for any subsequent conviction, to a fine of up to
$7,000.
• All shipments to Canada are also subject to the 7% Goods
and Services Tax (GST), a multi-stage sales tax.
 About Health Canada:

The new face of the average Canadian health care


consumer belongs to a well-educated, middle-income, middle-
aged woman who is actively involved in her own well-being. She
is very interested in diet and nutrition, longevity, alternative
medical therapies, vitamins and antioxidants. And she's willing to
pay: she spends between $500 and $1000 a year on health
supplements.

Respiratory and cardiovascular diseases are the major reasons


for hospitalization in Canada. Other reasons include digestive
diseases, genitourinary diseases, poisoning, mental disorders etc.

A chart showing leading causes of death in Canada is as under:

. Canadians are health conscious and try to make healthy


eating decisions. According to a new study conducted by Ipsos-
Reid on behalf of Sleeman Breweries, nine in ten (93%)
Canadians say they try to be health conscious when making
decisions about what to eat. The factors which play an important
role in the eating habits of Canadians are as follows:

Source: Tracking Nutrition Trends survey


Key motivators to change/ improve eating habits
Percentage
To maintain personal health 58%
To lose weight 22%
To accommodate the needs of family members 10%
To prevent disease 8%
To look better 8%

The relative importance of each of these factors, however,


differed according to age, with responses related "looking better"
being more prevalent among adults under the age of 25 (17%)
and responses related to "maintaining health" and "preventing
disease" being more prevalent among those over the age of 45.
National Population Health Survey (NPHS) also indicated
that the single biggest reason reported for avoiding or choosing
certain foods for both women (80%) and men (63%) is
"maintaining or improving health".

Diabetes:

We all know that there is no quick fix for diabetes. More


than 2 million Canadians have diabetes, over one third of
them aren't diagnosed. Forty percent of Canadians with
diabetes develop long-term complications such as high blood
pressure, vision loss and kidney disease. It is clear that diabetes
has become a public health challenge of major proportions in
Canada. Many cases of type 2 diabetes could be prevented by
making healthier living choices.

Children’s eating habits:

Unhealthy eating habits during childhood can interfere with


optimal growth and development Poor diet can predispose to a
number of serious illnesses, such as cardiovascular disease and
some cancers, and lead to a poorer quality of life. Increases in
other nutrition-related risk factors for chronic disease in children
such as hypertension, hypercholesterolemia and type 2 diabetes
have also been found. Poor diet has also been linked to low
academic performance, classroom behaviour problems and low
self-esteem among school-age children.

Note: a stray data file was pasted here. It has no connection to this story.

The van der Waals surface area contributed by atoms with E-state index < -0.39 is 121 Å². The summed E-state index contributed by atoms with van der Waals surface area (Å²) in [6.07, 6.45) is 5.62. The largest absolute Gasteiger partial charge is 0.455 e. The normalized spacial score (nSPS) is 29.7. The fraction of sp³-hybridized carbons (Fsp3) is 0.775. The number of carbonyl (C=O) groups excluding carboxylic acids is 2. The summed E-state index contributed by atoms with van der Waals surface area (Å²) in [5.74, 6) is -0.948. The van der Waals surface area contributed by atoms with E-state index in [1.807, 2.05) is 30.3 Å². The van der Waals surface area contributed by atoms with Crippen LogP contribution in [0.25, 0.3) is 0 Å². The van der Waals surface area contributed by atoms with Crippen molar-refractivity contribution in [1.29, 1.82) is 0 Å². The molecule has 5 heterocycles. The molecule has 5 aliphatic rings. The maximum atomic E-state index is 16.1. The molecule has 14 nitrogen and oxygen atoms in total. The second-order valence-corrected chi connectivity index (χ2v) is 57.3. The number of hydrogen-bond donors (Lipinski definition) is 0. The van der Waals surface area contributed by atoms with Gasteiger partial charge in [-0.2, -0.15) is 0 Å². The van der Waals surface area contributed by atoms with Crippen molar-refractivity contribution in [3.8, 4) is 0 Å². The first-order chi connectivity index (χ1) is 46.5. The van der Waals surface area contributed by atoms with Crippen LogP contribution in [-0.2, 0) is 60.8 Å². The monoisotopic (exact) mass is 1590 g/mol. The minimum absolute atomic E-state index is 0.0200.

The Canadian Community Health Survey found that seven
out of 10 children aged four to eight, and half of adults, did not
eat the recommended daily minimum of five servings of
vegetables and fruit. Children age four to eight years consumed
fewer vegetables and fruit on average than any age group, 4.18
servings per day. Among girls aged 10-16 years, 83% did not
consume the recommended three daily servings of milk products.
More than a fifth of total calories consumed by 4-18 year olds and
18.2% of calories consumed by four to eight year old children
came from the “other foods” category. More than a third of these
“other foods” were reported as soft drinks, sugars, fruit drinks,
animal fats, chocolate bars and potato chips. Among youth aged
14-18, one quarter of all calories came from “other foods”.
The growing number of older and longer living Canadians,
faced with health problems and being more prone to illnesses and
injuries, have supported sales of medications and healthcare
services in the country. Recently, a research showed that many
Canadians are increasingly turning to preventive care and self-
medication, thereby increasing the scope of health products like
Chyawanprash.
Marketing Mix:

 Products:
• YuvAnaH Chyawanprash
• YuvAnaH Chocolate Chyawanprash.
• YuvAnaH Sugar-free Chyawanprash.
• YuvAnaH Chyawanprash ( for summer)
• YuvAnaH Diet Chyawanprash
• YuvAnaH Chyawanprash ( for pregnant women)
• YuvAnaH Chyawanprash ( for skin)

All YuvAnaH products will be available in a standard size of 500


gms.

Branding:

All our products will be branded under the name of “YuvAnaH”


which is Sanskrit for “the youthful”, thereby following Umbrella
Branding. Ayurveda is native to the Indian Subcontinent. Thus,
the Sanskrit name “YuvAnaH” implies a “Made in India” image
which works favorably for the company.

Packaging and labeling:

Our product will be packed in HDPE plastic containers which will


be sealed with a golden foil.

The federal Consumer Packaging and Labeling Act require


bilingual designation of the generic name on most prepackaged
consumer products. Under this Act, the following information
must appear on the package/label of a consumer good sold in
Canada:

• Drug Identification Number (DIN),


• Natural Product Number (NPN)
• or a Homeopathic Drug Number (DIN-HM)

This is to ensure the people about the safety of the product.


Since Canadians tend to make healthy eating decisions; the
package of the product will emphasize the nutrients and
herbs it contains along with its benefits. Other relevant
information includes Name of the product
Brand name of the product ,Country of origin ,Name and
address of the local importer, Date Marking, Manufacturing,
Date ,Expiry Date , Storage Batch Number and Packaging
Date(PKD, )Precautionary Message ,Bar Code,
Dosage, Nutritional Value (different for various flavors,)